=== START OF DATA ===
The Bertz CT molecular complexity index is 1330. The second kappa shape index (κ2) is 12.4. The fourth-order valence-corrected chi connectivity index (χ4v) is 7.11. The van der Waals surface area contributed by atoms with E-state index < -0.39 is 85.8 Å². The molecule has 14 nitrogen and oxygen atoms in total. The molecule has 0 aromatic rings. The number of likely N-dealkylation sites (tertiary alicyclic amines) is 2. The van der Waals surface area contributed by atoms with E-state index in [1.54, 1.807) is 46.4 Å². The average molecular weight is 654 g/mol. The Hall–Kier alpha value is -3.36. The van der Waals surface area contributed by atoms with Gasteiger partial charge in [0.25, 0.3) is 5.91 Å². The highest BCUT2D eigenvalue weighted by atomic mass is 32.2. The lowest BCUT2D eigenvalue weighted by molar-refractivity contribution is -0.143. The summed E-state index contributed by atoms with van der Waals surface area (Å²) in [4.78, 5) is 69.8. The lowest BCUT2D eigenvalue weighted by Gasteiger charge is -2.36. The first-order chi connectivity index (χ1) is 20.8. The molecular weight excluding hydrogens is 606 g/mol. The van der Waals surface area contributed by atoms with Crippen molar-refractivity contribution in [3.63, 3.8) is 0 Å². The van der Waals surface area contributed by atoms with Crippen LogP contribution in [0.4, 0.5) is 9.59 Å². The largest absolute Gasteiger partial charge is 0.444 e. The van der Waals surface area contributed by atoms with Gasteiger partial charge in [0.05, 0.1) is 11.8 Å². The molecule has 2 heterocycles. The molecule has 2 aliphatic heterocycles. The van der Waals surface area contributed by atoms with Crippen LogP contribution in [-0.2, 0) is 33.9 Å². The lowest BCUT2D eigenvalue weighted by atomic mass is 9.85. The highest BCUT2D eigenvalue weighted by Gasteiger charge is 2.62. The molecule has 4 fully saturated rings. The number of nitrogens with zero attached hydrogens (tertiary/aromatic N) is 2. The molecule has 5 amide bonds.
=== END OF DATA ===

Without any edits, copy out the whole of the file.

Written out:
The Bertz CT molecular complexity index is 1330. The second kappa shape index (κ2) is 12.4. The fourth-order valence-corrected chi connectivity index (χ4v) is 7.11. The van der Waals surface area contributed by atoms with E-state index < -0.39 is 85.8 Å². The molecule has 14 nitrogen and oxygen atoms in total. The molecule has 0 aromatic rings. The number of likely N-dealkylation sites (tertiary alicyclic amines) is 2. The van der Waals surface area contributed by atoms with E-state index in [1.54, 1.807) is 46.4 Å². The average molecular weight is 654 g/mol. The Hall–Kier alpha value is -3.36. The van der Waals surface area contributed by atoms with Gasteiger partial charge in [0.25, 0.3) is 5.91 Å². The highest BCUT2D eigenvalue weighted by atomic mass is 32.2. The lowest BCUT2D eigenvalue weighted by molar-refractivity contribution is -0.143. The summed E-state index contributed by atoms with van der Waals surface area (Å²) in [4.78, 5) is 69.8. The lowest BCUT2D eigenvalue weighted by Gasteiger charge is -2.36. The first-order chi connectivity index (χ1) is 20.8. The molecular weight excluding hydrogens is 606 g/mol. The van der Waals surface area contributed by atoms with Crippen molar-refractivity contribution in [3.63, 3.8) is 0 Å². The van der Waals surface area contributed by atoms with Crippen LogP contribution in [0.4, 0.5) is 9.59 Å². The largest absolute Gasteiger partial charge is 0.444 e. The van der Waals surface area contributed by atoms with Gasteiger partial charge in [0.05, 0.1) is 11.8 Å². The molecule has 2 heterocycles. The molecule has 2 aliphatic heterocycles. The van der Waals surface area contributed by atoms with Crippen LogP contribution in [-0.2, 0) is 33.9 Å². The lowest BCUT2D eigenvalue weighted by atomic mass is 9.85. The highest BCUT2D eigenvalue weighted by Gasteiger charge is 2.62. The molecule has 4 fully saturated rings. The number of nitrogens with zero attached hydrogens (tertiary/aromatic N) is 2. The molecule has 5 amide bonds.